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UCLA Team Develops A Perovskite Photodectector

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UCLA researchers have developed a perovskite photodetector that could reduce manufacturing costs and improve the quality of medical and commercial light sensors.

The research team led by Yang Yang, the Carol and Lawrence E. Tannas Jr. Professor of Engineering at the UCLA Henry Samueli School of Engineering and Applied Science, has developed a photodetector that uses thin coatings of perovskite. The perovskite coating is roughly 300nm, while the silicon layer in common photodetectors is 100µm, or more than 330 times as thick.

As a result, the device efficiently and quickly transports signals with minimum loss. It also offers improved sensitivity under dim light. The research was published today in Nature Communications.

"This device has the potential to improve the efficiency and contrast in optical sensors used in various applications," said Yang Yang, principal investigator on the research and a member of the California NanoSystems Institute. "Production requires less energy and time than is currently needed to make photodetectors, and so promises to make manufacturing on the industrial scale very cost-efficient."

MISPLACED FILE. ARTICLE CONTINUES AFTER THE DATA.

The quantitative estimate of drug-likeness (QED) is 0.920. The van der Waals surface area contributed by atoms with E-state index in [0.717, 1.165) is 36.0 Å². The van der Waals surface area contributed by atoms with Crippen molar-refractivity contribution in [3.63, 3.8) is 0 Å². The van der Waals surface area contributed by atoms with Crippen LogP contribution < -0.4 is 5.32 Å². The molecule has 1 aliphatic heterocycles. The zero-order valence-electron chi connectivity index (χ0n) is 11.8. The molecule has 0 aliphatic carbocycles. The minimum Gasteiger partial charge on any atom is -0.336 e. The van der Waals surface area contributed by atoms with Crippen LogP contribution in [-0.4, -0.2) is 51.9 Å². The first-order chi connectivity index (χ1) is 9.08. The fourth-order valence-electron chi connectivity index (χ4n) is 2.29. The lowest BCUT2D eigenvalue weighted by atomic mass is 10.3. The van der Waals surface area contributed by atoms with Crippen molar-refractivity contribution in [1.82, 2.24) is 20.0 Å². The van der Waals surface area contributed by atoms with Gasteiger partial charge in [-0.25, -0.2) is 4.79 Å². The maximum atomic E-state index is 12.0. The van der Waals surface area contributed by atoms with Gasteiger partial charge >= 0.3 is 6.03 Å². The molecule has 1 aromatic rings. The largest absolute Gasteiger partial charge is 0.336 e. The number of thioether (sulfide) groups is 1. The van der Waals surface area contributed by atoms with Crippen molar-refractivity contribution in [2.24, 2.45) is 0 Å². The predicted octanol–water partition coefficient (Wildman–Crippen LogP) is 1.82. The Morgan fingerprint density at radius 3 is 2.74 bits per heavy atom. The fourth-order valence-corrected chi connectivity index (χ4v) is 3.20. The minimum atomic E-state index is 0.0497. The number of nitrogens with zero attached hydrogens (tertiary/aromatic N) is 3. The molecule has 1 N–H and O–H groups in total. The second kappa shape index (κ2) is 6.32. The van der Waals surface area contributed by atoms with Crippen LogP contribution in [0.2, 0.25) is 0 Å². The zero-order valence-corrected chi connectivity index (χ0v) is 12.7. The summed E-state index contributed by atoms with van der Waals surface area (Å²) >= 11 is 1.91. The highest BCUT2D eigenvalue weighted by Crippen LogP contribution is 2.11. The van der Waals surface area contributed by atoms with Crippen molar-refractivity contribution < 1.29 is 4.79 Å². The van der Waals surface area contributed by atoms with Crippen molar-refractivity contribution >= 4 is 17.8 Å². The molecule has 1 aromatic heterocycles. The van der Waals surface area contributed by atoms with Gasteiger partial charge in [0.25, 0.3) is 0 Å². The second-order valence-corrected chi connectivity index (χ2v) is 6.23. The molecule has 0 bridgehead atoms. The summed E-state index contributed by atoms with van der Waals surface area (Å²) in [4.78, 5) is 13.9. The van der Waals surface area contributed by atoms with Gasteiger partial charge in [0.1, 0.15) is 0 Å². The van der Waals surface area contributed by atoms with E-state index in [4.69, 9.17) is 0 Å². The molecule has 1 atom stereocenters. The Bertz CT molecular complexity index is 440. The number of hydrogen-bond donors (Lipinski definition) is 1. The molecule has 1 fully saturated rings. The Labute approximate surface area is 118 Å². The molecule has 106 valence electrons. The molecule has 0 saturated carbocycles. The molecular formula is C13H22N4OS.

The photodetector is made using a process that essentially coats layers of the device in a liquid form of perovskite at roughly 300degF. The process doesn't require the energy-consuming high heat or powerful vacuum procedures used to develop today's commercial photodetectors.

The researchers also inverted the typical design of a perovskite-based photovoltaic cell, altering the materials that interface directly with the perovskite layer to improve its performance, especially response speed.

"Our innovation is using the perovskite material on a photodetector, and then putting it in the proper structure so that the material can work most efficiently," said Ziruo Hong, one of the authors of the paper and a research engineer in Yang Yang's lab.

The research was supported by the National Science Foundation and Air Force Office of Scientific Research.



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